Tennessee State fans aren’t used to sub-500 football. The Tigers were just 4-6 a year ago, their first losing season since 2011. Can TSU return to be the league’s elite? Here’s three reasons they can.
1. The Tigers are experienced
The NCAA allows Division I college football teams to keep 85 players on their roster.
Of those 85 from last year, TSU is returning 65.
That includes a pair of quarterbacks, the league leader in reception yards per game, their five top tacklers, (all in the top 35 in the league) top of the top ten men in the OVC in sacks — in all six offensive starters, and eight defensive starters.
Last year’s 4-6 team wasn’t all that bad: three of those losses were by less than a touchdown, and TSU was undefeated outside the conference.
The 2015 season was the proverbial ‘rebuilding year’ for Tennessee State — and it went mostly how you expect rebuilding years to go. But that phrase isn’t being thrown around to describe a bad year.
TSU has actually rebuilt, and now has fantastic pieces ready to springboard the Tigers back into where we’re used to seeing Tennessee State: among the top of the conference.
The 2015 season was the proverbial ‘rebuilding year’ for Tennessee State
2. Patrick Smith is a game-changing wide out
Tennessee State’s offense wasn’t exactly it’s strong point a year ago. The Tigers finished in the bottom third of the league in total offense, and the passing game never really could sustain consistency.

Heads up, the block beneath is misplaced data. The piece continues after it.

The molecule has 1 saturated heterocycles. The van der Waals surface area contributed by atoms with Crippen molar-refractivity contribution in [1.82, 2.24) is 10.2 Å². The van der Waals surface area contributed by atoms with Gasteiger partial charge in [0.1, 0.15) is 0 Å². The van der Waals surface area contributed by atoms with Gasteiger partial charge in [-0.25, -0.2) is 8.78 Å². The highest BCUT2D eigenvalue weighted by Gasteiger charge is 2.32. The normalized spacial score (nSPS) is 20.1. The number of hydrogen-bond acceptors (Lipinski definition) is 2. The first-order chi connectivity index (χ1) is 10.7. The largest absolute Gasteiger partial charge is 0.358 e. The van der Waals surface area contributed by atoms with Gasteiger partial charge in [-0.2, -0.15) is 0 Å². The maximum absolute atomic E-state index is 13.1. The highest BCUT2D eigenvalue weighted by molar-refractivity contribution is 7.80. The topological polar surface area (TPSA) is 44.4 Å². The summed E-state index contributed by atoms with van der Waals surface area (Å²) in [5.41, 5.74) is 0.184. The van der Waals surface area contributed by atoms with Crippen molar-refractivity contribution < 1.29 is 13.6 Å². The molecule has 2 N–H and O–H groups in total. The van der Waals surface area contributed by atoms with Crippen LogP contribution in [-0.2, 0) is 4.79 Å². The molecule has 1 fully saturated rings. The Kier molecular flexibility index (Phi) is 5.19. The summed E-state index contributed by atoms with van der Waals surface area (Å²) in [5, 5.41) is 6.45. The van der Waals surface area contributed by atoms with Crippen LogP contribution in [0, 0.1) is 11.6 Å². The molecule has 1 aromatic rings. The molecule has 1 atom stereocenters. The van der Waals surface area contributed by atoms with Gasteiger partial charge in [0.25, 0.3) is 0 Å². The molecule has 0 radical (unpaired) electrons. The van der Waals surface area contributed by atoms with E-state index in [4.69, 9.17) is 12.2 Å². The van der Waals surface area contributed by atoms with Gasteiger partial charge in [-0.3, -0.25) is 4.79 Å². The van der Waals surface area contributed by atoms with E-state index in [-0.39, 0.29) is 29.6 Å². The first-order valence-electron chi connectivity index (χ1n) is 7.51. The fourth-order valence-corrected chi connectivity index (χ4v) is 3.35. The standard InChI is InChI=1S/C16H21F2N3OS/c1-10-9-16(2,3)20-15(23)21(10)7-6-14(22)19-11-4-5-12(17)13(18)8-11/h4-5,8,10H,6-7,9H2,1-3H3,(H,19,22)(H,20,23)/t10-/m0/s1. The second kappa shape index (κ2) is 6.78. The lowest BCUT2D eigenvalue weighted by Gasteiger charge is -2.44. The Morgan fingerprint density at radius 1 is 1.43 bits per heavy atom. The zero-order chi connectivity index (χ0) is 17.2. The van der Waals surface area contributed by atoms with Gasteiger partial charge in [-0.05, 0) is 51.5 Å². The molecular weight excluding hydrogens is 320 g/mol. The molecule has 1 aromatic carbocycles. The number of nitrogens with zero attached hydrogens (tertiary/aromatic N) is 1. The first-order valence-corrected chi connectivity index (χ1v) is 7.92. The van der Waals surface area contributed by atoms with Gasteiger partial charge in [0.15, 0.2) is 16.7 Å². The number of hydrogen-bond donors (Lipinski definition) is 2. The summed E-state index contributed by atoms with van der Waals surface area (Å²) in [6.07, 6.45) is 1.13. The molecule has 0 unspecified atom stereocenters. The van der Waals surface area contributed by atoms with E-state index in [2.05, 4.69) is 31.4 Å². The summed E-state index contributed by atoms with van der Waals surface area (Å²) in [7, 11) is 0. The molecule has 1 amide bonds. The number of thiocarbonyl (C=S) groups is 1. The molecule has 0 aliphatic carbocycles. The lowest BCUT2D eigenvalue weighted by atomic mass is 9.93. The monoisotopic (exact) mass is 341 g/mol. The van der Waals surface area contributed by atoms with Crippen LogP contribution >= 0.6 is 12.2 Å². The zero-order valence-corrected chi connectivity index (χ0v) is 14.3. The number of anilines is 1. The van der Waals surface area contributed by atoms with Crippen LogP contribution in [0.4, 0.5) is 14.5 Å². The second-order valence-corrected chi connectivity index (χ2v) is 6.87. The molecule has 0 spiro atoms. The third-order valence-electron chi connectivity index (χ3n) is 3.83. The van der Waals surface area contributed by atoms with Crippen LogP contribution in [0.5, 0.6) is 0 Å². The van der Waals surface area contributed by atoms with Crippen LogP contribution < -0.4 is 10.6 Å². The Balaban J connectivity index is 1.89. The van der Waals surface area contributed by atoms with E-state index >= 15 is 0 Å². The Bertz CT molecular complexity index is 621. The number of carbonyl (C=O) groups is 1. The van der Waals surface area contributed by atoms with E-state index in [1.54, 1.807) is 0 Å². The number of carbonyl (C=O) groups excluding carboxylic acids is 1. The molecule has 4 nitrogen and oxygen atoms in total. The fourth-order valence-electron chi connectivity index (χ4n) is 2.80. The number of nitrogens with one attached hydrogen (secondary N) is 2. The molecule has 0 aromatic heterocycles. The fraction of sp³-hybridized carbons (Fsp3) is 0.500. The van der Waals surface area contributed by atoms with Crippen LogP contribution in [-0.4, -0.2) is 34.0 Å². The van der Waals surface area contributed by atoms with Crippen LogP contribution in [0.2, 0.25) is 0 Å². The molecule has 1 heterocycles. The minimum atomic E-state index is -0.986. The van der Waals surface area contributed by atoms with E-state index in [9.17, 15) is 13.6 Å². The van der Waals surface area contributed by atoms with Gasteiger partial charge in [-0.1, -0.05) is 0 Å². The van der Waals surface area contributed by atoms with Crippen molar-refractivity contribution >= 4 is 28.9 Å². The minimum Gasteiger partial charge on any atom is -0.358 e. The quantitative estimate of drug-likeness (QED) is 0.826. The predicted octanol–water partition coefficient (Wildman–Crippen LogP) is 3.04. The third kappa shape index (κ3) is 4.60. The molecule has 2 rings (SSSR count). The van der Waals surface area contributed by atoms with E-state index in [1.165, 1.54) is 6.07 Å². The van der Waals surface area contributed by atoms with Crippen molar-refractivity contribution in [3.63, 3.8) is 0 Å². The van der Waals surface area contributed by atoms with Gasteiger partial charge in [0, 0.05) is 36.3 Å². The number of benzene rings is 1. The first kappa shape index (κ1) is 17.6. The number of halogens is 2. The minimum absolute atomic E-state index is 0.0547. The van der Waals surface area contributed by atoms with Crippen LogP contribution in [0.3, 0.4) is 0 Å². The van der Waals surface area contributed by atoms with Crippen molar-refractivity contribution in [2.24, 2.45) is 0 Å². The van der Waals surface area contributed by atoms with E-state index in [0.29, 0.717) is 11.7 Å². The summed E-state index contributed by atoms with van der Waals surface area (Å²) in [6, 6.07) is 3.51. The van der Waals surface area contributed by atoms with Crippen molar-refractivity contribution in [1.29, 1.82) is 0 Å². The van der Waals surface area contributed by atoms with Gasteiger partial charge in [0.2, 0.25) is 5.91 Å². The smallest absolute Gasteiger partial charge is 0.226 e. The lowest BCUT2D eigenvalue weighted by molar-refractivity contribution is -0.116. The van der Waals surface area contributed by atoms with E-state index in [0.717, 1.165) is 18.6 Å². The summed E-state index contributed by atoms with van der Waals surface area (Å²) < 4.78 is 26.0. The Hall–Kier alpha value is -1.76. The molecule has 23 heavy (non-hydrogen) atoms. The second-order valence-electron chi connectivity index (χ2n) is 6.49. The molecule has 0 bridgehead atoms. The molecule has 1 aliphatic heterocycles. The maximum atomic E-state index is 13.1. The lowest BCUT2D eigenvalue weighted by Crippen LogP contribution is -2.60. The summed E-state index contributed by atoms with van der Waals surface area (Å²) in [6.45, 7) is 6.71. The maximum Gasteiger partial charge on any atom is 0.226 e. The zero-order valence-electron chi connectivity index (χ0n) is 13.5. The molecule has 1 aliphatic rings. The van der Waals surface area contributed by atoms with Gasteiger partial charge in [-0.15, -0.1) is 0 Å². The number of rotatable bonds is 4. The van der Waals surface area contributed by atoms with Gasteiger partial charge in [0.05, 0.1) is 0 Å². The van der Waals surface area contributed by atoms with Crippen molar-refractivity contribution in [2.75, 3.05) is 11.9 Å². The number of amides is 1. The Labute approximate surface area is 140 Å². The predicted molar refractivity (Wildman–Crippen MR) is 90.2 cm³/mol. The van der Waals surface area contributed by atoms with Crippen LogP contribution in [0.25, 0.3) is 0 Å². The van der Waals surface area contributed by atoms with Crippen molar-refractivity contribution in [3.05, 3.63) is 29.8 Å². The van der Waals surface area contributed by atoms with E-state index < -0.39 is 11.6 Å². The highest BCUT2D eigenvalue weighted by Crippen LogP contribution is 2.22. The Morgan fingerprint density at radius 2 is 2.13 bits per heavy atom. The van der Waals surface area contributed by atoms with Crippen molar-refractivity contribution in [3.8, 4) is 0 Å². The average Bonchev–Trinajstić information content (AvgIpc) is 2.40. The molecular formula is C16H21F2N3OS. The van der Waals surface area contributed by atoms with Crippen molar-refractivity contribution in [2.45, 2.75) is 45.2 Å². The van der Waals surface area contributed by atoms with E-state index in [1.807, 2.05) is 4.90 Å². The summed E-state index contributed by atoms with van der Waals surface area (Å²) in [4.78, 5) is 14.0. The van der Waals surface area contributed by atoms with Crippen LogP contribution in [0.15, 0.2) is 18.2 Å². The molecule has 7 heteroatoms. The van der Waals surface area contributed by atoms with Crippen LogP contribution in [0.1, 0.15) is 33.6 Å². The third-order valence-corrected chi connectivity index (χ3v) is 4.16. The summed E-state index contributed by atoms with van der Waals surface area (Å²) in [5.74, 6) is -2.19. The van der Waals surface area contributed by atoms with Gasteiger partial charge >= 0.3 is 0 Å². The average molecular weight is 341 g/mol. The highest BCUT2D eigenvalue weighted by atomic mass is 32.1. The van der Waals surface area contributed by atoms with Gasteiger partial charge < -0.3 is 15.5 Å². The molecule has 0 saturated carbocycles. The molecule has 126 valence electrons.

But when the air attack was working, Patrick Smith was the reason why. Smith caught 54 passes a year ago for 996 yards and 10 touchdowns in his first season playing with the Tigers, ranking seventh nationally in receiving yards/game. That yardage represents 47% of TSU’s total passing yardage of 2015, and his 10 touchdowns was more than the rest of the receiving corps combined.
…and he did that while the team dealt with severe inconsistency at the quarterback position.
Whatever QB battle brewed early last season appears to be resolved. All indications are that sophomore O’Shay Ackerman-Carter (pictured above) will lead the offense this year, a decision, as well as the increased experience Ackerman-Carter will bring this season, can only help make Smith an even more dynamic part of the offense.
Smith is the proverbial ‘deep threat’ that a lot of teams at the FCS level lack. Smith had four catches of sixty yards or more a year ago, including an 81-yard catch as part of a 241-yard day against Murray State late in the season. He has great speed, good hands, and with two years still to develop, he’s one of those guys who shows flashes that he might have what it takes to play on Sundays in the future.
3. TSU’s defense is strong throughout
If you read through the ‘experience’ section, you may have noticed some high praise for returnees on the defensive end. Head coach Rod Reed has been known for years for his tenacious defenses, and while last year was a disappointment in that facet, it’s hard not to believe that the future, led on the front by guys like preseason all-OVC selection Ebebezer Ogundeko and Latrelle Lee, isn’t bright.
To win in the OVC, a defensive line is of supreme importance — especially when you have a team like Jacksonville State that averaged 300-yards a game on the ground a year ago. But the Tigers front is backed up by even more talent, guys like junior linebacker Chris Collins, who led the team in tackles and finished sixth in the league a year ago; sophomore defensive back Laquarius Cook, and junior safety Javon Brandon. From front to back, Tennessee State has talented players across their defense and doesn’t have a clear weakness, which is rare at this level.